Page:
HUNTING IN WINTER
From a perch in a stand of stunted black spruce, a well camouflaged immature northern goshawk stalks its prey. Their short, wide wings and long tail give it both speed and manoeuverability to pursue prey in the forest. No small bird or mammal is safe from a sudden ambush, but this winter the large accipiters key on snowshoe hares.
The snowshoe hare has perfected the art of camouflage, but as an extra defense against the goshawks, they often use snow burrows. But the snowshoe hares’ best defense against the sudden attacks by goshawks is its nocturnal behavior.
An adult northern goshawk feeds on a snowshoe hare.
As I photographed a snowshoe hare this immature northern goshawk suddenly appeared out of the blue shadows and killed my photo subject. She mantles her prey with powerful wings.
Often northern goshawks show little fear of humans. When I approached it flew a few yards away but quickly returned to its prey. The goshawk fed for nearly an hour leaving only the feet, fur, guts, head and large bones.
While the snowshoe hare population is near its peak this year, their primary predators populations (northern goshawk, lynx, coyote and great horned owl) are also peaking. And this heavy predation will inevitably cause the next snowshoe hare population crash.
ALONE WITH THE NORTHERN GOSHAWK
For months, over two nesting seasons I spent nearly every day in the company of northern goshawks. Slowly they would reveal their secret lives.
High in the canopy a female tends to her day old chicks.
After the chicks hatch, northern goshawks become very aggressive at their nests. By visiting the nesting territory on a daily basis, starting early in the nesting season I seemed to have gained the trust of the goshawks. By building my blind near their nest under the cover of darkness, wearing the same clothes everyday and never disturbing the nest, I was able to climb into my photo blind or walk around the forest below unmolested.
The great female goshawk rose up from her eggs and stepped to the edge of her three-foot wide nest. Eyes of blood locked onto her target. Diving headfirst off the nest, she pumped her wings quickly accelerating to attack speed. Long tail feathers flared and pivot, sending the goshawk speeding around the base of a large douglas fir and crashing into the understory. Squealing in terror, a red squirrel jumped to the trunk and instinctively darted to the opposite side, sticking like velcro to the rough, dry bark, then squirrel shot up the trunk into the canopy. Again the goshawk attacked. Going up, the squirrel was faster but on the way back down the goshawk closed the distance.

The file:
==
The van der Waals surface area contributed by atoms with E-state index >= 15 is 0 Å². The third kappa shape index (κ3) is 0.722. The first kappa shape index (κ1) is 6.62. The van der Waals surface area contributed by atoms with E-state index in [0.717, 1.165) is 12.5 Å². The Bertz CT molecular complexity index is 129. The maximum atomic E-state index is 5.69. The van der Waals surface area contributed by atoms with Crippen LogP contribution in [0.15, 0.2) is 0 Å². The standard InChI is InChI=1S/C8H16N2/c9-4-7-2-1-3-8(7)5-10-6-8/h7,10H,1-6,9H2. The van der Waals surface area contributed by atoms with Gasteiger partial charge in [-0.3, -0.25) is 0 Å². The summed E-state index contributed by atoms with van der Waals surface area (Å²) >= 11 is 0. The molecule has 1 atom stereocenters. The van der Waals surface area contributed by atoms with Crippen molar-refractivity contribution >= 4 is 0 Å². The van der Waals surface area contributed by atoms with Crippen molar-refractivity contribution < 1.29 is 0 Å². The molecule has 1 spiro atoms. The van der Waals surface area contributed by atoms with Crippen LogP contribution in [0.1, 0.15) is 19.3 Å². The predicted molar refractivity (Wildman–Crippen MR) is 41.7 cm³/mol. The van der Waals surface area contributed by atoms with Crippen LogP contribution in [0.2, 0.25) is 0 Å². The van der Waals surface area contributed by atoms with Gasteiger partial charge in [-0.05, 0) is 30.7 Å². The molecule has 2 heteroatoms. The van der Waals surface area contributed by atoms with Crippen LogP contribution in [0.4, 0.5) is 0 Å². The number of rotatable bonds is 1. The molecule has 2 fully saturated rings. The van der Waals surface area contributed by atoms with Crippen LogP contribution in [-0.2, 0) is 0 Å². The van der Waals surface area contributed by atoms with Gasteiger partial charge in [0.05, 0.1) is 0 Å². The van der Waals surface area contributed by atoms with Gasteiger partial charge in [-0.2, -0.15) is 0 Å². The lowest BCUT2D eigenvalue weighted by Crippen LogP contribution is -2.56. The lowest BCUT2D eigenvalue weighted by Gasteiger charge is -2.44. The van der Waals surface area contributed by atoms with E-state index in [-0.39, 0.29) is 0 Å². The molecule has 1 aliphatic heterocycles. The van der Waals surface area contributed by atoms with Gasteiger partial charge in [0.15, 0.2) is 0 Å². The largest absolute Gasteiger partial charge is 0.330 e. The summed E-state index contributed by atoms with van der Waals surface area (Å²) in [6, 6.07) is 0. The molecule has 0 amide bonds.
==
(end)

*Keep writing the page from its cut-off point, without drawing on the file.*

Among the thick branches of the canopy the squirrel had the edge, but not by much. Using feet, bill and wings, the goshawk literally swam through the boughs. Desperate to lose the hawk, the squirrel spiraled up the nest tree and right over those precious eggs, before jumping to an adjacent tree. The squirrel somehow missed being snagged by those talons, utilizing unearthly tricks of speed and anti-gravity. I could keep track of the chase through the various observation and lens slits cut into the photo blind, but the action was much too quick and hard to follow so I missed getting any photos. It was inevitable I guess, when I felt the squirrel coming up my blind tree, the gos riding his wind. A vision of the squirrel taking refuge up my pant leg was suddenly a painful possibility. Just as the squirrel shot inside the blind I yelled and smacked the side of the blind. Luck was cheap that June morning. After a couple of quick laps around the legs of me and my tripod, the squirrel dashed back out and jumped to the next tree about five feet away.
Slamming through the branches with little regard for its plumage, the gos didn’t let up. But the squirrel had a little luck of his own stashed away. Running headfirst down the trunk, the squirrel made an Olympic jump 25 feet from the ground. Bouncing off the forest floor the squirrel made for thicker scenery. After orbiting several more big trees and an amazing sling-shot the squirrel made it to a thick jungle of downfall. For the next 30 minutes, the goshawk perched 20 feet below her nest and preened. The squirrel barked, chattered and buzzed and told the world what he thought of goshawks nesting in his five acres.
Three weeks earlier, the goshawk had calmly sat on her eggs while this same squirrel climbed the nest tree, dug into the bottom of the nest to find and nibble on mushrooms. I guess it seemed like the perfect place to dry mushrooms.